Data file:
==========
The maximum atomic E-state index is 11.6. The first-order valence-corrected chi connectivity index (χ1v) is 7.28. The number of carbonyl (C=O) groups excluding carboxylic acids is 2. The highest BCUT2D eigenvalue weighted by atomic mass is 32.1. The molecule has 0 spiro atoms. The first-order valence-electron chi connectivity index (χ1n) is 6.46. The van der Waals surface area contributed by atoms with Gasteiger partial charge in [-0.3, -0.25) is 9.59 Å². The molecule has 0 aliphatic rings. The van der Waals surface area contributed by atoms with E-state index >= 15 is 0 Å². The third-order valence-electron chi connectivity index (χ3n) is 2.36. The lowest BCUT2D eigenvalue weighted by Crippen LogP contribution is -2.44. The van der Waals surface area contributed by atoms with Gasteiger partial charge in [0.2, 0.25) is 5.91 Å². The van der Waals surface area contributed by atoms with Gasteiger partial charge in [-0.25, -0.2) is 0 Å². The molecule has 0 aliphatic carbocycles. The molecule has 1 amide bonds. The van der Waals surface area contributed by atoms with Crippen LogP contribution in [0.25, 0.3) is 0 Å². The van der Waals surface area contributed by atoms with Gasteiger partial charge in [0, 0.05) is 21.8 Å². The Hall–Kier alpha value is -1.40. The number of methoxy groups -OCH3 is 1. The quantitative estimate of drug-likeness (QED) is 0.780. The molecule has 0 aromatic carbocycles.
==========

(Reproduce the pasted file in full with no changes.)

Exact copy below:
The maximum atomic E-state index is 11.6. The first-order valence-corrected chi connectivity index (χ1v) is 7.28. The number of carbonyl (C=O) groups excluding carboxylic acids is 2. The highest BCUT2D eigenvalue weighted by atomic mass is 32.1. The molecule has 0 spiro atoms. The first-order valence-electron chi connectivity index (χ1n) is 6.46. The van der Waals surface area contributed by atoms with Gasteiger partial charge in [-0.3, -0.25) is 9.59 Å². The molecule has 0 aliphatic rings. The van der Waals surface area contributed by atoms with E-state index >= 15 is 0 Å². The third-order valence-electron chi connectivity index (χ3n) is 2.36. The lowest BCUT2D eigenvalue weighted by Crippen LogP contribution is -2.44. The van der Waals surface area contributed by atoms with Gasteiger partial charge in [0.2, 0.25) is 5.91 Å². The van der Waals surface area contributed by atoms with Gasteiger partial charge in [-0.25, -0.2) is 0 Å². The molecule has 0 aliphatic carbocycles. The molecule has 1 amide bonds. The van der Waals surface area contributed by atoms with Crippen LogP contribution in [0.25, 0.3) is 0 Å². The van der Waals surface area contributed by atoms with Gasteiger partial charge in [0, 0.05) is 21.8 Å². The Hall–Kier alpha value is -1.40. The number of methoxy groups -OCH3 is 1. The quantitative estimate of drug-likeness (QED) is 0.780. The molecule has 0 aromatic carbocycles.